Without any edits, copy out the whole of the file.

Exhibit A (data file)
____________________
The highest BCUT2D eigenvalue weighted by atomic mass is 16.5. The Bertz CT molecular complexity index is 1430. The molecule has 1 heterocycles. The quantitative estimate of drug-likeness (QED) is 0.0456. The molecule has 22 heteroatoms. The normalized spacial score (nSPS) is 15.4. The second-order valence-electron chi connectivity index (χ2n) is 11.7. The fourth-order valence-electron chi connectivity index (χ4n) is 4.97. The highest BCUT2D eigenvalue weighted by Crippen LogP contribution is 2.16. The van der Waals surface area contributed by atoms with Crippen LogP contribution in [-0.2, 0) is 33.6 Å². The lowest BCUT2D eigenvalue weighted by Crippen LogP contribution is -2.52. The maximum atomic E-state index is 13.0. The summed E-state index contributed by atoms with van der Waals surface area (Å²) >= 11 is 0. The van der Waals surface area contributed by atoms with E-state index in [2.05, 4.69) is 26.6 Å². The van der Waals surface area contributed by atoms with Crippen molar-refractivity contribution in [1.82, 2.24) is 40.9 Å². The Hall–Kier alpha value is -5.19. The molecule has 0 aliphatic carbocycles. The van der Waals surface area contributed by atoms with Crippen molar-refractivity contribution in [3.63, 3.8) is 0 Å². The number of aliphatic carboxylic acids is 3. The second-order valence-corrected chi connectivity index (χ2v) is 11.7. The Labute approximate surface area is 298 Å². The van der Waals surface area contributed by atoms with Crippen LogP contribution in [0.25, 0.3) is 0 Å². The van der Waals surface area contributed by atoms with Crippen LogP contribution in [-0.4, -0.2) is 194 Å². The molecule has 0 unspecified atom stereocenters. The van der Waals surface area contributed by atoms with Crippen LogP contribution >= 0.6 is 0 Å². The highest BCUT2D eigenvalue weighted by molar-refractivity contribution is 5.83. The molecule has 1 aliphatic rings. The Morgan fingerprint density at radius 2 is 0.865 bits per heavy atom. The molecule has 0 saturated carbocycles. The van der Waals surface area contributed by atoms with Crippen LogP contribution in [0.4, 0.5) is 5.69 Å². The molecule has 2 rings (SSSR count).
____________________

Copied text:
The highest BCUT2D eigenvalue weighted by atomic mass is 16.5. The Bertz CT molecular complexity index is 1430. The molecule has 1 heterocycles. The quantitative estimate of drug-likeness (QED) is 0.0456. The molecule has 22 heteroatoms. The normalized spacial score (nSPS) is 15.4. The second-order valence-electron chi connectivity index (χ2n) is 11.7. The fourth-order valence-electron chi connectivity index (χ4n) is 4.97. The highest BCUT2D eigenvalue weighted by Crippen LogP contribution is 2.16. The van der Waals surface area contributed by atoms with Crippen LogP contribution in [-0.2, 0) is 33.6 Å². The lowest BCUT2D eigenvalue weighted by Crippen LogP contribution is -2.52. The maximum atomic E-state index is 13.0. The summed E-state index contributed by atoms with van der Waals surface area (Å²) >= 11 is 0. The van der Waals surface area contributed by atoms with E-state index in [2.05, 4.69) is 26.6 Å². The van der Waals surface area contributed by atoms with Crippen molar-refractivity contribution in [1.82, 2.24) is 40.9 Å². The Hall–Kier alpha value is -5.19. The molecule has 0 aliphatic carbocycles. The van der Waals surface area contributed by atoms with Crippen molar-refractivity contribution in [3.63, 3.8) is 0 Å². The number of aliphatic carboxylic acids is 3. The second-order valence-corrected chi connectivity index (χ2v) is 11.7. The Labute approximate surface area is 298 Å². The van der Waals surface area contributed by atoms with Crippen LogP contribution in [0.25, 0.3) is 0 Å². The van der Waals surface area contributed by atoms with Crippen LogP contribution in [-0.4, -0.2) is 194 Å². The molecule has 0 unspecified atom stereocenters. The van der Waals surface area contributed by atoms with Crippen LogP contribution >= 0.6 is 0 Å². The highest BCUT2D eigenvalue weighted by molar-refractivity contribution is 5.83. The molecule has 1 aliphatic rings. The Morgan fingerprint density at radius 2 is 0.865 bits per heavy atom. The molecule has 0 saturated carbocycles. The van der Waals surface area contributed by atoms with Crippen LogP contribution in [0.4, 0.5) is 5.69 Å². The molecule has 2 rings (SSSR count).